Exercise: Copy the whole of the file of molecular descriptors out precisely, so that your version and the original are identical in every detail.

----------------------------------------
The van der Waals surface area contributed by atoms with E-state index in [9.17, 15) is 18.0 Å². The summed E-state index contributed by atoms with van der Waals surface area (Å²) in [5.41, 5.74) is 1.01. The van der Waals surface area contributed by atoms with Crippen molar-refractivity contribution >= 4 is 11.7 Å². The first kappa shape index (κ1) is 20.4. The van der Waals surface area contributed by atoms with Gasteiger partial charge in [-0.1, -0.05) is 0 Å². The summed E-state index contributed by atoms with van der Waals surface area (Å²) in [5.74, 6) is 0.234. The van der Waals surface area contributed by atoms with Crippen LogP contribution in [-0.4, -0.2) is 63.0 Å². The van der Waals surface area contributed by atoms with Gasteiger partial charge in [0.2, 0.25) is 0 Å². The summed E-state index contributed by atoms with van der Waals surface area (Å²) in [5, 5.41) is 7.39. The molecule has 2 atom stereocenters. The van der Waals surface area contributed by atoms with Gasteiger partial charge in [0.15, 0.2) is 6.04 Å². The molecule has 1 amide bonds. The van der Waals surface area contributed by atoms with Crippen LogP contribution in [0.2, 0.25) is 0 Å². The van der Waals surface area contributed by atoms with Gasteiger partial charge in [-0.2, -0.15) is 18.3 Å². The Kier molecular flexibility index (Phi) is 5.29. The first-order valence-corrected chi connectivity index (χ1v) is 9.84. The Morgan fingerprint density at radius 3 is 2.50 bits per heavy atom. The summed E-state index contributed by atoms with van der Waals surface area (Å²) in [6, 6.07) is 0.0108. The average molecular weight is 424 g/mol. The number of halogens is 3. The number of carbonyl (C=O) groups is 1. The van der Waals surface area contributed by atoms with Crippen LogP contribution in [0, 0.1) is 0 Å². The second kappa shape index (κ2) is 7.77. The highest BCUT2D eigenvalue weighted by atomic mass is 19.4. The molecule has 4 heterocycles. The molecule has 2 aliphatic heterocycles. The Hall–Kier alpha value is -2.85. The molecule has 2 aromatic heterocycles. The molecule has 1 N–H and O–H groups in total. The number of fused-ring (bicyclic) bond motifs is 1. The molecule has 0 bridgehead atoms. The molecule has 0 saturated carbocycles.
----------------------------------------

The van der Waals surface area contributed by atoms with E-state index in [9.17, 15) is 18.0 Å². The summed E-state index contributed by atoms with van der Waals surface area (Å²) in [5.41, 5.74) is 1.01. The van der Waals surface area contributed by atoms with Crippen molar-refractivity contribution >= 4 is 11.7 Å². The first kappa shape index (κ1) is 20.4. The van der Waals surface area contributed by atoms with Gasteiger partial charge in [-0.1, -0.05) is 0 Å². The summed E-state index contributed by atoms with van der Waals surface area (Å²) in [5.74, 6) is 0.234. The van der Waals surface area contributed by atoms with Crippen LogP contribution in [-0.4, -0.2) is 63.0 Å². The van der Waals surface area contributed by atoms with Gasteiger partial charge in [0.2, 0.25) is 0 Å². The summed E-state index contributed by atoms with van der Waals surface area (Å²) in [5, 5.41) is 7.39. The molecule has 2 atom stereocenters. The van der Waals surface area contributed by atoms with Gasteiger partial charge in [0.15, 0.2) is 6.04 Å². The molecule has 1 amide bonds. The van der Waals surface area contributed by atoms with Crippen LogP contribution in [0.2, 0.25) is 0 Å². The van der Waals surface area contributed by atoms with Gasteiger partial charge in [-0.2, -0.15) is 18.3 Å². The Kier molecular flexibility index (Phi) is 5.29. The first-order valence-corrected chi connectivity index (χ1v) is 9.84. The Morgan fingerprint density at radius 3 is 2.50 bits per heavy atom. The summed E-state index contributed by atoms with van der Waals surface area (Å²) in [6, 6.07) is 0.0108. The average molecular weight is 424 g/mol. The number of halogens is 3. The number of carbonyl (C=O) groups is 1. The van der Waals surface area contributed by atoms with Crippen LogP contribution in [0, 0.1) is 0 Å². The second kappa shape index (κ2) is 7.77. The highest BCUT2D eigenvalue weighted by atomic mass is 19.4. The molecule has 4 heterocycles. The molecule has 2 aliphatic heterocycles. The Hall–Kier alpha value is -2.85. The molecule has 2 aromatic heterocycles. The molecule has 1 N–H and O–H groups in total. The number of fused-ring (bicyclic) bond motifs is 1. The molecule has 0 bridgehead atoms. The molecule has 0 saturated carbocycles.